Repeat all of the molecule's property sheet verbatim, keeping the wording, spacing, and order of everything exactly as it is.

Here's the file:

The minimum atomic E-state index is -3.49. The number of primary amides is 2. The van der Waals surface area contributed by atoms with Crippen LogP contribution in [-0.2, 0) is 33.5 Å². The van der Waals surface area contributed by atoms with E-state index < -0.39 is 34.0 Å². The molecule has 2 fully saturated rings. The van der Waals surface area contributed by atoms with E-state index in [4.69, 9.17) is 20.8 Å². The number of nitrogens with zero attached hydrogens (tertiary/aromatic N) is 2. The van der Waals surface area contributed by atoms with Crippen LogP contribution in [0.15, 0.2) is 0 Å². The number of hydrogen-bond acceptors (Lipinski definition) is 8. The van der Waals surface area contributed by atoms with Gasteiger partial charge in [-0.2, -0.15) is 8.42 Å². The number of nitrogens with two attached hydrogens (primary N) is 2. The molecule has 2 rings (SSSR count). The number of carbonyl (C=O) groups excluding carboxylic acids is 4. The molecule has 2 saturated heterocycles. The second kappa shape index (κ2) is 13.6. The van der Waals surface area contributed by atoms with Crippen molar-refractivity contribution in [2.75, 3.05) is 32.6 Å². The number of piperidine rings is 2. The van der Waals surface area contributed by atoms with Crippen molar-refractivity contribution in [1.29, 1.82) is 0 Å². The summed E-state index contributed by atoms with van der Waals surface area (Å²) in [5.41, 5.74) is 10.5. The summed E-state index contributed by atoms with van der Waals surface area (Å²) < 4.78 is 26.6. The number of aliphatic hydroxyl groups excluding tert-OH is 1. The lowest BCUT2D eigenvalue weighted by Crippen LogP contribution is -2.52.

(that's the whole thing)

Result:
The minimum atomic E-state index is -3.49. The number of primary amides is 2. The van der Waals surface area contributed by atoms with Crippen LogP contribution in [-0.2, 0) is 33.5 Å². The van der Waals surface area contributed by atoms with E-state index < -0.39 is 34.0 Å². The molecule has 2 fully saturated rings. The van der Waals surface area contributed by atoms with E-state index in [4.69, 9.17) is 20.8 Å². The number of nitrogens with zero attached hydrogens (tertiary/aromatic N) is 2. The van der Waals surface area contributed by atoms with Crippen LogP contribution in [0.15, 0.2) is 0 Å². The number of hydrogen-bond acceptors (Lipinski definition) is 8. The van der Waals surface area contributed by atoms with Gasteiger partial charge in [-0.2, -0.15) is 8.42 Å². The number of nitrogens with two attached hydrogens (primary N) is 2. The molecule has 2 rings (SSSR count). The number of carbonyl (C=O) groups excluding carboxylic acids is 4. The molecule has 2 saturated heterocycles. The second kappa shape index (κ2) is 13.6. The van der Waals surface area contributed by atoms with Crippen molar-refractivity contribution in [2.75, 3.05) is 32.6 Å². The number of piperidine rings is 2. The van der Waals surface area contributed by atoms with Crippen molar-refractivity contribution in [1.29, 1.82) is 0 Å². The summed E-state index contributed by atoms with van der Waals surface area (Å²) in [5.41, 5.74) is 10.5. The summed E-state index contributed by atoms with van der Waals surface area (Å²) < 4.78 is 26.6. The number of aliphatic hydroxyl groups excluding tert-OH is 1. The lowest BCUT2D eigenvalue weighted by Crippen LogP contribution is -2.52.